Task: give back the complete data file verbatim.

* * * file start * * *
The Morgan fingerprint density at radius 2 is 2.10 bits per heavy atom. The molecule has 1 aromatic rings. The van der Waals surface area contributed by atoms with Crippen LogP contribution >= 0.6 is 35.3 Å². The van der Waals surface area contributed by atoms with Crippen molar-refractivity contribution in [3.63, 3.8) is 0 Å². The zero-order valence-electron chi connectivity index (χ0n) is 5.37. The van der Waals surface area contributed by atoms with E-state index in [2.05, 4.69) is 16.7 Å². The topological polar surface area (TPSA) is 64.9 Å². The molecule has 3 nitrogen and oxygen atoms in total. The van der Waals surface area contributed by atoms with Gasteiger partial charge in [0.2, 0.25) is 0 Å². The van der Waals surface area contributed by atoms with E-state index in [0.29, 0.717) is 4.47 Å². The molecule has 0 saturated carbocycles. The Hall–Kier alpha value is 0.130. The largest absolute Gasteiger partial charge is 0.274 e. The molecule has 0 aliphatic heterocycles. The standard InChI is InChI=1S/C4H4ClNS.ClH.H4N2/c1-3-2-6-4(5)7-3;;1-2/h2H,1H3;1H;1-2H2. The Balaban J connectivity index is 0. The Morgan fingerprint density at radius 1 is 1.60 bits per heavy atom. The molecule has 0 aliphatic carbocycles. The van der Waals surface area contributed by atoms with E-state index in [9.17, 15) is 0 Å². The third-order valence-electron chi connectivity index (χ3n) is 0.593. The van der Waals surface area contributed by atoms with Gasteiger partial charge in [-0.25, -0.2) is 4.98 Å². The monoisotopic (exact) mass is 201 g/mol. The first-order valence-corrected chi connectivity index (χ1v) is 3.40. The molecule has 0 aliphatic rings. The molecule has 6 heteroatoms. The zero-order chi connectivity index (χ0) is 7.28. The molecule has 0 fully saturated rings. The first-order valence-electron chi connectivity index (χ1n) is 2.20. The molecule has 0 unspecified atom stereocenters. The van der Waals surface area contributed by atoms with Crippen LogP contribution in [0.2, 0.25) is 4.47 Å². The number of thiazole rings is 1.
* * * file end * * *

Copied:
The Morgan fingerprint density at radius 2 is 2.10 bits per heavy atom. The molecule has 1 aromatic rings. The van der Waals surface area contributed by atoms with Crippen LogP contribution >= 0.6 is 35.3 Å². The van der Waals surface area contributed by atoms with Crippen molar-refractivity contribution in [3.63, 3.8) is 0 Å². The zero-order valence-electron chi connectivity index (χ0n) is 5.37. The van der Waals surface area contributed by atoms with E-state index in [2.05, 4.69) is 16.7 Å². The topological polar surface area (TPSA) is 64.9 Å². The molecule has 3 nitrogen and oxygen atoms in total. The van der Waals surface area contributed by atoms with Gasteiger partial charge in [0.2, 0.25) is 0 Å². The van der Waals surface area contributed by atoms with E-state index in [0.29, 0.717) is 4.47 Å². The molecule has 0 saturated carbocycles. The Hall–Kier alpha value is 0.130. The largest absolute Gasteiger partial charge is 0.274 e. The molecule has 0 aliphatic heterocycles. The standard InChI is InChI=1S/C4H4ClNS.ClH.H4N2/c1-3-2-6-4(5)7-3;;1-2/h2H,1H3;1H;1-2H2. The Balaban J connectivity index is 0. The Morgan fingerprint density at radius 1 is 1.60 bits per heavy atom. The molecule has 0 aliphatic carbocycles. The van der Waals surface area contributed by atoms with E-state index in [9.17, 15) is 0 Å². The third-order valence-electron chi connectivity index (χ3n) is 0.593. The van der Waals surface area contributed by atoms with Gasteiger partial charge in [-0.25, -0.2) is 4.98 Å². The monoisotopic (exact) mass is 201 g/mol. The first-order valence-corrected chi connectivity index (χ1v) is 3.40. The molecule has 0 aliphatic rings. The molecule has 6 heteroatoms. The zero-order chi connectivity index (χ0) is 7.28. The molecule has 0 fully saturated rings. The first-order valence-electron chi connectivity index (χ1n) is 2.20. The molecule has 0 unspecified atom stereocenters. The van der Waals surface area contributed by atoms with Crippen LogP contribution in [0.2, 0.25) is 4.47 Å². The number of thiazole rings is 1.